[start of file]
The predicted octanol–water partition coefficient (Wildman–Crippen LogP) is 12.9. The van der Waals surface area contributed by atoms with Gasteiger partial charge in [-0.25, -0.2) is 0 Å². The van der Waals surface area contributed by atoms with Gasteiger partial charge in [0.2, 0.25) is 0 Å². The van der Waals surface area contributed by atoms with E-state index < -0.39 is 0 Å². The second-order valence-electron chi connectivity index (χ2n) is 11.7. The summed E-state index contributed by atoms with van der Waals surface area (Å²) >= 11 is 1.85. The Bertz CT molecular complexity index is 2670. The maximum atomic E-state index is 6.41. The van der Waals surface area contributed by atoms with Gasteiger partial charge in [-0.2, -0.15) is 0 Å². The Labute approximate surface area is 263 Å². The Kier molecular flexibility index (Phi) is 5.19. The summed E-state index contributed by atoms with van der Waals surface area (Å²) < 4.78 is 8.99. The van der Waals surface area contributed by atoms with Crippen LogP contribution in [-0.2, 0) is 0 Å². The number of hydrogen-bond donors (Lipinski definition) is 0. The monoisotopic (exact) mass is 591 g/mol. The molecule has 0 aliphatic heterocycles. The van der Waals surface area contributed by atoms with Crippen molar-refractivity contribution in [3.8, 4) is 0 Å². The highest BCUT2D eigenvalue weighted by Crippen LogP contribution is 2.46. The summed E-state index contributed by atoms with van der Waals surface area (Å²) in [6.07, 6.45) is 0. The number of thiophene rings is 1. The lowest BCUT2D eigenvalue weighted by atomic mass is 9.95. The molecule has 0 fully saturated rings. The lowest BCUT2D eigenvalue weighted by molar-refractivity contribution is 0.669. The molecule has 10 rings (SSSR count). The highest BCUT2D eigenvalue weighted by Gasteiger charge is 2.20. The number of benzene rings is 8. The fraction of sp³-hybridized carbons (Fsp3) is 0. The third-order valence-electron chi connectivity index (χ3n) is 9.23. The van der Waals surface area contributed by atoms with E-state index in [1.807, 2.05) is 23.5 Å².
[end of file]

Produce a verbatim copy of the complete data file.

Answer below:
The predicted octanol–water partition coefficient (Wildman–Crippen LogP) is 12.9. The van der Waals surface area contributed by atoms with Gasteiger partial charge in [-0.25, -0.2) is 0 Å². The van der Waals surface area contributed by atoms with Gasteiger partial charge in [0.2, 0.25) is 0 Å². The van der Waals surface area contributed by atoms with E-state index < -0.39 is 0 Å². The second-order valence-electron chi connectivity index (χ2n) is 11.7. The summed E-state index contributed by atoms with van der Waals surface area (Å²) >= 11 is 1.85. The Bertz CT molecular complexity index is 2670. The maximum atomic E-state index is 6.41. The van der Waals surface area contributed by atoms with Gasteiger partial charge in [-0.2, -0.15) is 0 Å². The Labute approximate surface area is 263 Å². The Kier molecular flexibility index (Phi) is 5.19. The summed E-state index contributed by atoms with van der Waals surface area (Å²) < 4.78 is 8.99. The van der Waals surface area contributed by atoms with Crippen LogP contribution in [-0.2, 0) is 0 Å². The number of hydrogen-bond donors (Lipinski definition) is 0. The monoisotopic (exact) mass is 591 g/mol. The molecule has 0 aliphatic heterocycles. The van der Waals surface area contributed by atoms with Crippen molar-refractivity contribution in [3.8, 4) is 0 Å². The highest BCUT2D eigenvalue weighted by Crippen LogP contribution is 2.46. The summed E-state index contributed by atoms with van der Waals surface area (Å²) in [6.07, 6.45) is 0. The number of thiophene rings is 1. The lowest BCUT2D eigenvalue weighted by atomic mass is 9.95. The molecule has 0 fully saturated rings. The lowest BCUT2D eigenvalue weighted by molar-refractivity contribution is 0.669. The molecule has 10 rings (SSSR count). The highest BCUT2D eigenvalue weighted by Gasteiger charge is 2.20. The number of benzene rings is 8. The fraction of sp³-hybridized carbons (Fsp3) is 0. The third-order valence-electron chi connectivity index (χ3n) is 9.23. The van der Waals surface area contributed by atoms with E-state index in [1.807, 2.05) is 23.5 Å².